Monday, June 14, 2010
Dante Gabriel Rossetti - The Laurel
36 by 26cm., 14 by 10 1/2in.
H.C. Marillier, Dante Gabriel Rossetti: An Illustrated Memorial of his Art and Life, 1899, p. 110, no. 176;
W.M. Rossetti (ed.), Permanent Photographs of the Works of D.G. Rossetti, 1900, no.84
Virginia Surtees, Dante Gabriel Rossetti, 1971, no. 172
Drawn in 1862, this is one of the first and most elaborate studies of an infrequent model named Agnes (Aggie) Manetti who also posed for the contemporary drawing The Hair Net (Christie's, 14 June 2005, lot 15). George Price Boyce recorded in his diary that he had seen several drawings of Agnes in Rossetti's studio on 22 October 1862and on 18 January 1863 he made his own drawings of her. The artist's brother William Michael Rossetti described her as 'a most energetic as well as beautiful profile, not without some analogy to that of the great Napoleon'. In July 1904 William Michael wrote of Agnes, 'She was a Scotswoman in London, with a handsome pleasing face, more especially a fine profile. She was not of the "respectable" class, nor yet a regular artist's model. I forget her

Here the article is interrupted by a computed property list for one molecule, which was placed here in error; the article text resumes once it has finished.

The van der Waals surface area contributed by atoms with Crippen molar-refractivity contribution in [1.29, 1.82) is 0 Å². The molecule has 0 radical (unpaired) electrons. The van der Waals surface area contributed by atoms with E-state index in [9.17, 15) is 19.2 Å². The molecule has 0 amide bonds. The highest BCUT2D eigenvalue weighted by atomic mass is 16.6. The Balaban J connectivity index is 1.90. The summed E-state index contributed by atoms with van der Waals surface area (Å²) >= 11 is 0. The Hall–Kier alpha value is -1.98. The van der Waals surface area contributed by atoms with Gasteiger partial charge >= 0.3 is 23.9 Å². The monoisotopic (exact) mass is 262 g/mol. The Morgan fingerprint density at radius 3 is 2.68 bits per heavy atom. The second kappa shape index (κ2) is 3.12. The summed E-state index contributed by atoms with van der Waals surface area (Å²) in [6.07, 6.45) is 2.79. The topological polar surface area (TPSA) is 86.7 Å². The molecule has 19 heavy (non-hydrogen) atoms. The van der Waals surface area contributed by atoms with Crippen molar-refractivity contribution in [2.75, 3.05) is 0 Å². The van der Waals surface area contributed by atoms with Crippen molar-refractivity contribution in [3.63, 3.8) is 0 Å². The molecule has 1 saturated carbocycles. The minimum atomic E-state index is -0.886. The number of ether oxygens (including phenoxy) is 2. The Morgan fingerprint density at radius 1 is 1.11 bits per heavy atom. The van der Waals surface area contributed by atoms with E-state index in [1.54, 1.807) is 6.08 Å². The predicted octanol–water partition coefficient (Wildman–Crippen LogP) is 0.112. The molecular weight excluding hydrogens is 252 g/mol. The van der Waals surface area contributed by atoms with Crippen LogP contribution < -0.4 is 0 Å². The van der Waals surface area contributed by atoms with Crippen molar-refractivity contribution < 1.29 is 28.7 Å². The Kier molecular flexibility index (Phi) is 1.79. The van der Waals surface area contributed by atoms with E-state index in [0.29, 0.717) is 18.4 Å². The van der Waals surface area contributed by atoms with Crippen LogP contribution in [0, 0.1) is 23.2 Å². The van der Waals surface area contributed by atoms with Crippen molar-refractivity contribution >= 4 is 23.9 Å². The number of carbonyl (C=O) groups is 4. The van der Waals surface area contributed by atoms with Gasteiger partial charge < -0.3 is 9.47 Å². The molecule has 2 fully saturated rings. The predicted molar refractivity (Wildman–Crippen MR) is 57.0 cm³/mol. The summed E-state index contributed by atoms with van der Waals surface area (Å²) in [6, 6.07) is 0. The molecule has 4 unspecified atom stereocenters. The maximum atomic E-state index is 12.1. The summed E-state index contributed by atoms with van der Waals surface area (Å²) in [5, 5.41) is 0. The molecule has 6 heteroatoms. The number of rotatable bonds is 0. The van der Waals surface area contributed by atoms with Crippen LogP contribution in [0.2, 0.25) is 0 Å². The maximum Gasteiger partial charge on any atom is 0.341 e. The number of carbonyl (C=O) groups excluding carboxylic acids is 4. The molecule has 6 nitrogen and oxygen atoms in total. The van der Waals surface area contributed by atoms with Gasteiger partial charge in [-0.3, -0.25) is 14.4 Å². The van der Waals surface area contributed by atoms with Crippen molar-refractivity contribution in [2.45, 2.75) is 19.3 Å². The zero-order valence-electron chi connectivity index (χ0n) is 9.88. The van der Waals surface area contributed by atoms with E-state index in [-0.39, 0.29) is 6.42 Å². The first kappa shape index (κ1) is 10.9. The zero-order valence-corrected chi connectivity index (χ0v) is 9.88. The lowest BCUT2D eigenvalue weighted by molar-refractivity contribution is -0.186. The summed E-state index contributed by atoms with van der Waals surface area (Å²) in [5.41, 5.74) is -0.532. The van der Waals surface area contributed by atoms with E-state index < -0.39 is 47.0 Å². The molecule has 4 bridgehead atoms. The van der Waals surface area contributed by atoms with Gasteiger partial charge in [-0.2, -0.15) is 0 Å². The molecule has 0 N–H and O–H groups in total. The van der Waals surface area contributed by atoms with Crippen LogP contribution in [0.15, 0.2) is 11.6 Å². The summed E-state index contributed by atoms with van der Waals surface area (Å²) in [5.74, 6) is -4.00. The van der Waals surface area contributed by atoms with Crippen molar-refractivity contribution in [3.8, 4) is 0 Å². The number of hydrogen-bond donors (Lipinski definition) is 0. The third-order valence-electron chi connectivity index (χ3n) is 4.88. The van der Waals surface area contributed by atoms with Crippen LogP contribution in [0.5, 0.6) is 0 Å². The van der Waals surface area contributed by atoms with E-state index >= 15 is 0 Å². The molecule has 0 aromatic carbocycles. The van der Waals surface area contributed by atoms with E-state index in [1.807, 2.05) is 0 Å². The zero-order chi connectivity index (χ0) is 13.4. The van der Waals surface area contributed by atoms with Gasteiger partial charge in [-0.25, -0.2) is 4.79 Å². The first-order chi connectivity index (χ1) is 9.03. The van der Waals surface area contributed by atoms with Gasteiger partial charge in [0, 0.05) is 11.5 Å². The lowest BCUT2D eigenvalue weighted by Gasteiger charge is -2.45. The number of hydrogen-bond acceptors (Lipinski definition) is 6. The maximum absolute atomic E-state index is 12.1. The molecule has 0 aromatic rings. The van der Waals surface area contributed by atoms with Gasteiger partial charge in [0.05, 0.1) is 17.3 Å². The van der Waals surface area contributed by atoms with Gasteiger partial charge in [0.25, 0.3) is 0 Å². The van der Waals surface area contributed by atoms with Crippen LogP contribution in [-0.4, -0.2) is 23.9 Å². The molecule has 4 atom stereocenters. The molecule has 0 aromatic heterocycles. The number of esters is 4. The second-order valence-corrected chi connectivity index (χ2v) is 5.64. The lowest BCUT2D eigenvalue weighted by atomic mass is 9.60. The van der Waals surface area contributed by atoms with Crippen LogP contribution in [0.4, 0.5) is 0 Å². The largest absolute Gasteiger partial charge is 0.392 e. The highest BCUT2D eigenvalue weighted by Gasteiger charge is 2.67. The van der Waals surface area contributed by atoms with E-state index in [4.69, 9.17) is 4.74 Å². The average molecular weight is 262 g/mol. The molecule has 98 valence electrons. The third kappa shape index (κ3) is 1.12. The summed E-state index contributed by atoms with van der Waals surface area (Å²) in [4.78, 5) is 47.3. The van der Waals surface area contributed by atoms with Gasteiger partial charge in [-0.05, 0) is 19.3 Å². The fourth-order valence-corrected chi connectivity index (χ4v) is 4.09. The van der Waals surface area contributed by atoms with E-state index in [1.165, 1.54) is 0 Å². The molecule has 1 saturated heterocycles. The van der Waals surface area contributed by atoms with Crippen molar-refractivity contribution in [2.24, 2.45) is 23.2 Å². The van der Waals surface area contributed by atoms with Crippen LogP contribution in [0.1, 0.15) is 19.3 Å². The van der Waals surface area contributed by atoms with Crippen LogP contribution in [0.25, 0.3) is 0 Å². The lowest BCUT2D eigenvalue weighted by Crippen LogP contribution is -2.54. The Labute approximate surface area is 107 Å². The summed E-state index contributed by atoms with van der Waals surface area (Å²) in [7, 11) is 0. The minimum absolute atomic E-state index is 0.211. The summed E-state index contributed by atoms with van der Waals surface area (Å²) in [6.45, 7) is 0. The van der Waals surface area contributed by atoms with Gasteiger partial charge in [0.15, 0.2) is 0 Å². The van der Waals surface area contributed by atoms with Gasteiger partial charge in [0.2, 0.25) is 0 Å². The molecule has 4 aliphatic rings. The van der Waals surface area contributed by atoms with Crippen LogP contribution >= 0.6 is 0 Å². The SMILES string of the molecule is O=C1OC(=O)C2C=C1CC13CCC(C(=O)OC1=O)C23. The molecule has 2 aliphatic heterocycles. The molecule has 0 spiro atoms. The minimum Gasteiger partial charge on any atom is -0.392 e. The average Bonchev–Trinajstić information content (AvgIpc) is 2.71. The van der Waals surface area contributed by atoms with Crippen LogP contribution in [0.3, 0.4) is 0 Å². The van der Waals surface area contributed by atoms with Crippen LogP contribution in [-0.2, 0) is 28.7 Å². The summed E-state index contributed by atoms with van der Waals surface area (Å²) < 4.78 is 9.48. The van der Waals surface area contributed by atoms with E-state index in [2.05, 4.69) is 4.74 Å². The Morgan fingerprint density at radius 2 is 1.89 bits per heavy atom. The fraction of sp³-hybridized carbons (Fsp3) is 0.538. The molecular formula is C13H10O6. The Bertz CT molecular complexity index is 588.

surname. Her Christian name was Agnes, and she was known as 'Aggie' in my Brother's immediate circle. My Brother painted from her 2 or 3 times, and drew from her several times'. Rossetti appears to have been fond of Agnes, and even gave her an affectionate pet-name, 'Fatty Aggie'.
The Laurel belonged to the artist L.S. Lowry, whose fascination for Rossetti's work is well-known. The drawing hung at first in his front lounge and finally his bedroom when he bought other drawings by Rossetti. Although Lowry felt that the girl's mouth was rather hard, he particularly admired the hands in the drawing. Lowry wrote 'There's no-one like Rossetti... I don't care much for his subject pictures but his women are very wonderful. I can't find anything quite like them... wonderful creatures they are... unreal pictures.' (A PreRaphaelite Passion, The Private Collection of L.S.Lowry, 1977, p.3)